Usually you see Hero updating their motorcycles with a few sticker and paint jobs and and sometimes even call them 'all new'. The motorcycle you see here though begs to differ. Like the Karizma twins, this one has been reworked and bears quite few visual differences to the motorcycle it is based on. So let's see what has changed in the new Hero Xtreme Sports.
While the overall silhouette is similar look closely and you'll see quite a few differences to the Xtreme that was updated only last year. Infact, the headlamp is a mix of the Achiever as well as the Hunk to some extent and gets LED pilot lamps. The indicator stalks are the same ones from the new Karizma and at the rear, instead of the integrated ones from the first-gen Xtreme, these are mounted on the side. Interestingly, a lot of these components are not fresh designs but have simply been lifted off the second-gen CBZ Xtreme, the motorcycle that preceded the current Hero Xtreme. These parts include the tank, split seats, grab rails and the engine cowl. The tyres however are the same size as the current Xtreme.So to the style conscious buyer, the Xtreme Sports might actually look more dated than the current Xtreme even though its a newer machine!
The Hero Xtreme Sports gets an analogue tachometer and fuel gauge while the speedometer is digital
Unfortunately not. The Hero Xtreme Sports again for some strange reason gets the same dials off the second-gen CBZ Xtreme and not the latest Hero Xtreme. The dials feature an analogue tachometer, fuel gauge and a digital speedo. It also gets two tripmeters, a clock, an odo and standard tell tale lights including the side stand indicator. What's missing is the service due indicator, an illuminated key ring and a computer coded key. Another feature from the new Xtreme that we missed is the underseat mobile charging port. Like a cruiser motorcycle, the key fob is located on the right hand side of the fairing, exactly where the telescopic front suspension mounts. There's still no engine kill switch either.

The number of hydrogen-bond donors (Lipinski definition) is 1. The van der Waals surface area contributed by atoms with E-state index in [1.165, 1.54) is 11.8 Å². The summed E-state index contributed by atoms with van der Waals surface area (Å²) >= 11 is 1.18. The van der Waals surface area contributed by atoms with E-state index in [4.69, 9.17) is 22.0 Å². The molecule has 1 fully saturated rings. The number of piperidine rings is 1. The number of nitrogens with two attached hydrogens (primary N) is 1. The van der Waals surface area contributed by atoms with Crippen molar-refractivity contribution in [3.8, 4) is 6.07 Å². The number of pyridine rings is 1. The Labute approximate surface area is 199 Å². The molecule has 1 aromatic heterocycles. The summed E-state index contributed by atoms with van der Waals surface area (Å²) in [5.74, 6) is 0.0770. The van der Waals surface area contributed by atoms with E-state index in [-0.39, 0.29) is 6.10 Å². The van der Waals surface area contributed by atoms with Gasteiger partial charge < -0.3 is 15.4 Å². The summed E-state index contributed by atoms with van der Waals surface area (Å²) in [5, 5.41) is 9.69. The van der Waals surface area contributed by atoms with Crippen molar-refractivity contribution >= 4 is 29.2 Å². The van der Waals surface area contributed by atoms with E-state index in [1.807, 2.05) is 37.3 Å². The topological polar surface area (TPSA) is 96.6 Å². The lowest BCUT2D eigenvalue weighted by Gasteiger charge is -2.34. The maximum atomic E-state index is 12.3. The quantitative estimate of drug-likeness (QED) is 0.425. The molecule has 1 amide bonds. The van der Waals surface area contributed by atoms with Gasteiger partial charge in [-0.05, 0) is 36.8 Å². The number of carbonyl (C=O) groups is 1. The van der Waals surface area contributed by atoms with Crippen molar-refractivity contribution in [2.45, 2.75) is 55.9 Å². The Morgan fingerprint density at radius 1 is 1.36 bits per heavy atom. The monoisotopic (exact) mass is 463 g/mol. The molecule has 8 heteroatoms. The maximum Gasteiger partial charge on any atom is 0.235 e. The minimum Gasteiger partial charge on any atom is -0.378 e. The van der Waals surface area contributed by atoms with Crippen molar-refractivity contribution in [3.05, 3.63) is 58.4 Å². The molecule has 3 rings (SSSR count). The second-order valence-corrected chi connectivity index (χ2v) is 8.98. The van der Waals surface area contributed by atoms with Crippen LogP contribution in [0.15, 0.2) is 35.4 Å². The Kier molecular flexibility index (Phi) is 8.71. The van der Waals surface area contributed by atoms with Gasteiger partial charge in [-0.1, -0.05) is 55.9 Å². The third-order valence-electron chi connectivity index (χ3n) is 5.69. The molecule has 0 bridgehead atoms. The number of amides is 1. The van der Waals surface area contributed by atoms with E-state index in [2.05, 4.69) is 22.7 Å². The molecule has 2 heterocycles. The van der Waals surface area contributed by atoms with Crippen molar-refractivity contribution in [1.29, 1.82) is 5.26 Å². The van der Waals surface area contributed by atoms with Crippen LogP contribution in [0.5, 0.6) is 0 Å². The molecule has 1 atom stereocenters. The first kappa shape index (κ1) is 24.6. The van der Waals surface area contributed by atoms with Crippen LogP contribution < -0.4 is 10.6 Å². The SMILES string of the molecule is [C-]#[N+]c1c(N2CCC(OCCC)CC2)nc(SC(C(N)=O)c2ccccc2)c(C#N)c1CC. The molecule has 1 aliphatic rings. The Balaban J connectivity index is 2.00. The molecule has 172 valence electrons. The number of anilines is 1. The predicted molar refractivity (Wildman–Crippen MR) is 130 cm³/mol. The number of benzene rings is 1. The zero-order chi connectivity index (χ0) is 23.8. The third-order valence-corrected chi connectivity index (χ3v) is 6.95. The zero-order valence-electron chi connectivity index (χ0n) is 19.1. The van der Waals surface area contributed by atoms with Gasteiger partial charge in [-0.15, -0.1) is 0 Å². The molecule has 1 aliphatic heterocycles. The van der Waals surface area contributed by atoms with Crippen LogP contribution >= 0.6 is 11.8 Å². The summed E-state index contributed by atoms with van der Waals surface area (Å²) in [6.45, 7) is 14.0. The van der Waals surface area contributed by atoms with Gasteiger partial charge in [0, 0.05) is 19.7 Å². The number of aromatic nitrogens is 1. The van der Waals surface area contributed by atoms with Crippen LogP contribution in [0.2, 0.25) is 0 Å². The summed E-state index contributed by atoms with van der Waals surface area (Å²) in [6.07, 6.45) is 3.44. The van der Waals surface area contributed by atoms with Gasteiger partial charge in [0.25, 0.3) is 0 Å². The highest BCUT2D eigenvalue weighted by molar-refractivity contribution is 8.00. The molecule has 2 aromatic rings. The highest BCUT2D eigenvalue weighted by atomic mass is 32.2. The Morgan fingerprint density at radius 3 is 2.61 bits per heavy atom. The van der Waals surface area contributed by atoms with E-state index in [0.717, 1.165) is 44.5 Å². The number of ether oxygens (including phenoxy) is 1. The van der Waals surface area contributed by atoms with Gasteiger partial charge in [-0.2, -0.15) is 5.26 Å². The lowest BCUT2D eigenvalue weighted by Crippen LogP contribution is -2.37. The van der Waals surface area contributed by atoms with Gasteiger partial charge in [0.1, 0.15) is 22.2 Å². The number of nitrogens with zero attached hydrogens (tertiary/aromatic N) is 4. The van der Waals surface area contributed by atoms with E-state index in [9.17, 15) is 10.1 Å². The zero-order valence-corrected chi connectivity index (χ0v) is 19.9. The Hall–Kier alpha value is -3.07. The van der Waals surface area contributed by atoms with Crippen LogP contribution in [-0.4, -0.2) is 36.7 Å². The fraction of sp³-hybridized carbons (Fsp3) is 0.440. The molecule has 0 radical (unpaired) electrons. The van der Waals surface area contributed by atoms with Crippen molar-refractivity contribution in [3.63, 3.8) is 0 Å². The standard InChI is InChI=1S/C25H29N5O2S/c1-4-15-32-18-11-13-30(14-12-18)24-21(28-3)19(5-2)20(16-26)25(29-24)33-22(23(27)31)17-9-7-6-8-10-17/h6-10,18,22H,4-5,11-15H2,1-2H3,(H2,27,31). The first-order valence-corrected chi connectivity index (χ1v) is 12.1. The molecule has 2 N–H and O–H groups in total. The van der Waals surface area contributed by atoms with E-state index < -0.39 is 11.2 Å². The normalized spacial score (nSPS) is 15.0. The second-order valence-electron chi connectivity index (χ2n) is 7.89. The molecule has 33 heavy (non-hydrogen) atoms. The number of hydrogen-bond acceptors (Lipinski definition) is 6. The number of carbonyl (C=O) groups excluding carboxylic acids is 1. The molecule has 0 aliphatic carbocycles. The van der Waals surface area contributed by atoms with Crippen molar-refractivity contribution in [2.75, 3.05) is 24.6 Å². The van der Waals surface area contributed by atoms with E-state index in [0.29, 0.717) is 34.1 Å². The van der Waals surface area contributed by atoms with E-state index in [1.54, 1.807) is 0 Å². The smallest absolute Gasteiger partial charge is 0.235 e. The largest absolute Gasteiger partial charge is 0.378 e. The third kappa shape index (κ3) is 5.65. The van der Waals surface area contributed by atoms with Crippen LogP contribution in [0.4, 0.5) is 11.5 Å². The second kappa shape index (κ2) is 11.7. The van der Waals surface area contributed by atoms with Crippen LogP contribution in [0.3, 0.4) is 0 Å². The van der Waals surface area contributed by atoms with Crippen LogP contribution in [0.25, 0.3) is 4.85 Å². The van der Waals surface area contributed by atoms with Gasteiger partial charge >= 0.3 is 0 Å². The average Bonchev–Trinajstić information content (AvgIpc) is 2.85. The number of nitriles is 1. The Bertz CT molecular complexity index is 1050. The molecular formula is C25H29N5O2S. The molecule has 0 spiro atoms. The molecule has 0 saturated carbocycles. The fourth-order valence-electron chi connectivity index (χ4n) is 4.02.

Oh yes! The meaty part of this update is that the Hero Xtreme Sports makes 15.4PS and 13.5Nm(against 14.4PS and 12.8Nm) from its 149.2cc Honda heart. A five-speed transmission transmits power to the rear wheel. Hero has achieved this bump in the power and torque by increasing the compression ratio to 10:1 from the earlier 9.1:1. Expect the fuel efficiency to also have increased marginally in the process though Hero is not commenting anything on the same.
The Xtreme Sports feels sprightly right from the word go. The engine doesn't seem as urgent as say a Gixxer and still feels very much a Honda unit. The gearshift though could have been better and felt quite rubbery. Hero fortunately have sorted the excessive vibrations issue which is prevalent with the ZMR and also the new Xtreme. Even at 100kmph, the engine was refined and the motorcycle felt stable. However, due to the aforementioned gearshift issue, the motorcycle didn't like being ridden aggressively. Braking though feels at par with its rivals, the optional rear disc adding to the confidence.
Xtreme Sports have begun arriving at Hero dealerships in a phased manner. While the single disc version is available for Rs 78,697, the double disc version retails for approximately Rs 4,000 more. Both prices are on-road Bhiwandi, which is just outside Mumbai octroi limits. That makes it roughly rupees 1200 more than the regular Xtreme. If performance is what you're looking for then the Xtreme Sports is worth the extra money but if you're only after features then you may want to stick with the standard Xtreme. Should you buy one over the current 150cc champion, the Suzuki Gixxer? We'll have the answer soon